According to the report, this new guard has been responsible for the fragile economic state of Egypt for the last 10 years. "While the old guard’s motivation within this power game is transparent, the new guard stands for an economic course that benefits the business elite and restricts the role of the state within the economy," reads the Carnegie report.

"Among the prominent examples of businessmen close to the National Democratic Party who have accumulated vast wealth due to economic reforms," the report reveals "are steel magnate Ahmed Ezz, ceramics businessman Muhammad Abul Einein, and the tycoons Mohamed Mansour, Ahmed El-Maghrabi and Hisham Talaat Mustafa," a businessman who is now serving a 15-year prison term for involvement in the murder of his ex-lover, a Lebanese pop star.

By 2006, Ezz owned over 60 per cent of the country’s steel and iron production, according to Al-Ahram’s 2007 report.

The ‘legal’ corruption

"Despite the fatal charges against Ahmed Ezz, I believe he will be judged not guilty," Al-Askalany said. "That’s because he committed all his crimes in accordance with law; that is, laws which were formulated, amended and created to save his and other members of the elite’s interests," he added.

In 2005, due to opposition voices inside parliament and in the media for combating corruption and monopoly, specifically in the steel industry, which is characterised by a lack of effective anti-trust laws, Law No 3 of 2005 on the Protection of Competition and the Prohibition of Monopolistic Practices was drafted.

Theoretically, under that law, activities hindering economic activities or causing market abuse are prohibited. This includes arrangements between competitors creating barriers of entry to the market, arrangements between a company and its supplier that restricts the access of competitors to the supply of raw materials, and the abuse of market dominance and/or illegal use of control by large companies.

The makings of the anti-trust law

Examining the process of legislation and the law’s final draft helps to explain its parameters and loopholes.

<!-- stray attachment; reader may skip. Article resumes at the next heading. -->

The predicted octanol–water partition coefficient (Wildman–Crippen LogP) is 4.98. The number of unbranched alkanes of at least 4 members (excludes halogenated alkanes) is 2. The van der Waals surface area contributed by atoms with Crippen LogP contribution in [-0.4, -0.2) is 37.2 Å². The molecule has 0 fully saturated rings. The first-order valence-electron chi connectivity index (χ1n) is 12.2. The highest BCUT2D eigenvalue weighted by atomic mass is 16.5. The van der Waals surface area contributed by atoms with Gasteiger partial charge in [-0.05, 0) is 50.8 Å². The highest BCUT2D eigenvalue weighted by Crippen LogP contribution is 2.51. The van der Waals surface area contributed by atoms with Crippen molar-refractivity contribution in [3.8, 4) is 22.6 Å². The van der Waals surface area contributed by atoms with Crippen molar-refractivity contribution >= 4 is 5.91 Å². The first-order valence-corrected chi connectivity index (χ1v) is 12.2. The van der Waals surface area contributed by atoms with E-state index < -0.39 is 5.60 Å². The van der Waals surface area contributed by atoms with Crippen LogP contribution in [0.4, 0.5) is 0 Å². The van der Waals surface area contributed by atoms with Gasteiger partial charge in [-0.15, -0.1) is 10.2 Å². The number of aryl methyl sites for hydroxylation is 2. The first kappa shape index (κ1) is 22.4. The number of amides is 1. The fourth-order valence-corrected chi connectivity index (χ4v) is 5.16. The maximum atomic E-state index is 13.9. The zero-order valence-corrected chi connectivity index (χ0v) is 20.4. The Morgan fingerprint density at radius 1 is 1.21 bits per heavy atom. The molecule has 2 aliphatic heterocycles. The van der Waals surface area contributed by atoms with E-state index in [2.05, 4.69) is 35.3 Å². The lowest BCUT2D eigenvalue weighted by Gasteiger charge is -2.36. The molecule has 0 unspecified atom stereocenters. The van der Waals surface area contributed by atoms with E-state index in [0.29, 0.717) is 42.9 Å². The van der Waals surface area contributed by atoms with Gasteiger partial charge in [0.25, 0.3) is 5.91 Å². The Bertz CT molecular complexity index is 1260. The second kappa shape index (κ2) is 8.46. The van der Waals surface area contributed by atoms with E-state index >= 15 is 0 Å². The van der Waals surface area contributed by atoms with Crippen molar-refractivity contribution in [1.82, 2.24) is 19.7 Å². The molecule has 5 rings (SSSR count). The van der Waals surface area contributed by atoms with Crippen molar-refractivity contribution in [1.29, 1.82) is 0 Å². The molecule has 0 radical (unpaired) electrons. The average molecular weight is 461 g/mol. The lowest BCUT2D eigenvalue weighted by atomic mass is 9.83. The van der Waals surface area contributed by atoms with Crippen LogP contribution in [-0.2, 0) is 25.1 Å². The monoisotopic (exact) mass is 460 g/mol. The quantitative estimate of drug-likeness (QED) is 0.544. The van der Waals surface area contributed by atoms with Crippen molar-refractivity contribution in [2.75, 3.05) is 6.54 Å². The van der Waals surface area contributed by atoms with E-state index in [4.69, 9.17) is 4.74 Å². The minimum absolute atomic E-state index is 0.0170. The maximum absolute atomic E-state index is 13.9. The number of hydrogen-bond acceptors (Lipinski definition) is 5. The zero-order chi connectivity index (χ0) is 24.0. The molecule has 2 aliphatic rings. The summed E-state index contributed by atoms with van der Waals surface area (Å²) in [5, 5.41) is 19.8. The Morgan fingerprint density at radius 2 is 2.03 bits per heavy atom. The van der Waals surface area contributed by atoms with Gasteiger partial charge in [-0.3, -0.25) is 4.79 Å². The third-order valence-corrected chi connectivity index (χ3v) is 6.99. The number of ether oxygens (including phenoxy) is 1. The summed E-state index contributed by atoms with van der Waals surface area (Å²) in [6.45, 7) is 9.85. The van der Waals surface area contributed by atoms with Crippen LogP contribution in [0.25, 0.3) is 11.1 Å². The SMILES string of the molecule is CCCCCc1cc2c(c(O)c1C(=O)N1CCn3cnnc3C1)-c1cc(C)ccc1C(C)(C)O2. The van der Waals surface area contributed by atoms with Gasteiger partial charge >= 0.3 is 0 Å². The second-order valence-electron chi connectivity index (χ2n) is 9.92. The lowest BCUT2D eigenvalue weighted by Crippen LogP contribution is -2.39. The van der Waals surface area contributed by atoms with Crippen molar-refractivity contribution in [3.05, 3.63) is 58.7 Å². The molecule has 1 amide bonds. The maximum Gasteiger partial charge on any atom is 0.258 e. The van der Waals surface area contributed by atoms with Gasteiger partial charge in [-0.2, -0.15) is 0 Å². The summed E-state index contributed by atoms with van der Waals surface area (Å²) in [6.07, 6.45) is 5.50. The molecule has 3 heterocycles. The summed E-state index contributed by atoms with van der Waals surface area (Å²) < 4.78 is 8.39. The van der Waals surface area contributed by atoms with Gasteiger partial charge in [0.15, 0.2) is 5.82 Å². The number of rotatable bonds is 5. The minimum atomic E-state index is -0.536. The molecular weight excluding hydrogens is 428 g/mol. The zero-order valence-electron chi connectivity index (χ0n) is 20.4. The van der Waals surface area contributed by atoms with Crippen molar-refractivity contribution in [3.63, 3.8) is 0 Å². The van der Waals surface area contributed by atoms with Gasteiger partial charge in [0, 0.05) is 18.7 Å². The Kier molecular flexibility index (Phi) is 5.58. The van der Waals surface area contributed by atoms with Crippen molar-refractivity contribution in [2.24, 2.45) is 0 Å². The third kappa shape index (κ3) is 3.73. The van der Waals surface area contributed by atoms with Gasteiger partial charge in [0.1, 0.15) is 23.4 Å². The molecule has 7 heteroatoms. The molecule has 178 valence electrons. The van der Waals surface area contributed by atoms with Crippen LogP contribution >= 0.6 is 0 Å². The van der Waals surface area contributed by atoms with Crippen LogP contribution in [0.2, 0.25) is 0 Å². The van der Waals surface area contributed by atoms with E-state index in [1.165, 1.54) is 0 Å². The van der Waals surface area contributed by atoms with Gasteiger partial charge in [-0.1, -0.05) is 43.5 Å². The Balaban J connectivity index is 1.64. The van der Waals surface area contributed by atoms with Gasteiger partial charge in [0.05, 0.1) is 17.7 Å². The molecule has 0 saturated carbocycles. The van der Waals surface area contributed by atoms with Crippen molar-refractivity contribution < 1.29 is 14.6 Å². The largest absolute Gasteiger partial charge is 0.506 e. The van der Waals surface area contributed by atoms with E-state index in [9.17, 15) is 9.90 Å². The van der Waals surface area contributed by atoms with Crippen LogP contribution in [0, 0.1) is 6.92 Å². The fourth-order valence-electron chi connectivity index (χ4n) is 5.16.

Ahmed Ezz was himself involved in the creation of Law No 3 of 2005 as a member of the committee for legislation in this matter, representing a clear case of conflict of interest and abuse of power, given his position as the chairman of Planning and Budget Committee.

According to ‘"Steel market in Egypt: A case of power abuse,” a 2009 publication by the AUC Press, the original form of the law when it was going through parliament included a penalty stated at a minimum of LE100,000 ($16,826) and a maximum of LE50 million ($8.4 million), or 10 per cent from sales revenue, whichever is higher.

It also included Article 26 which states that the first wrongdoer to report the act will be exempted from 50-75 per cent of the penalty imposed in Article 2. This measure, to encourage investors to report monopolistic practices, is known as the "leniency" or "first to the door" policy in France, Germany, Japan, Australia and other countries. It aims to increase transparency and early detection of monopolistic practices in the market.

However, Article 26 was removed from the final draft of the law. "In fact, cancelling Article 26, as requested by Ahmed Ezz in the Egyptian People’s Assembly, is a move that makes us question the legitimacy of the law itself," the study reads. "There is an issue here of a conflict of interest between private enterprise and state legislation, a business tycoon and a suspect of monopolistic business activity, yet directly involved in legislating anti-trust laws."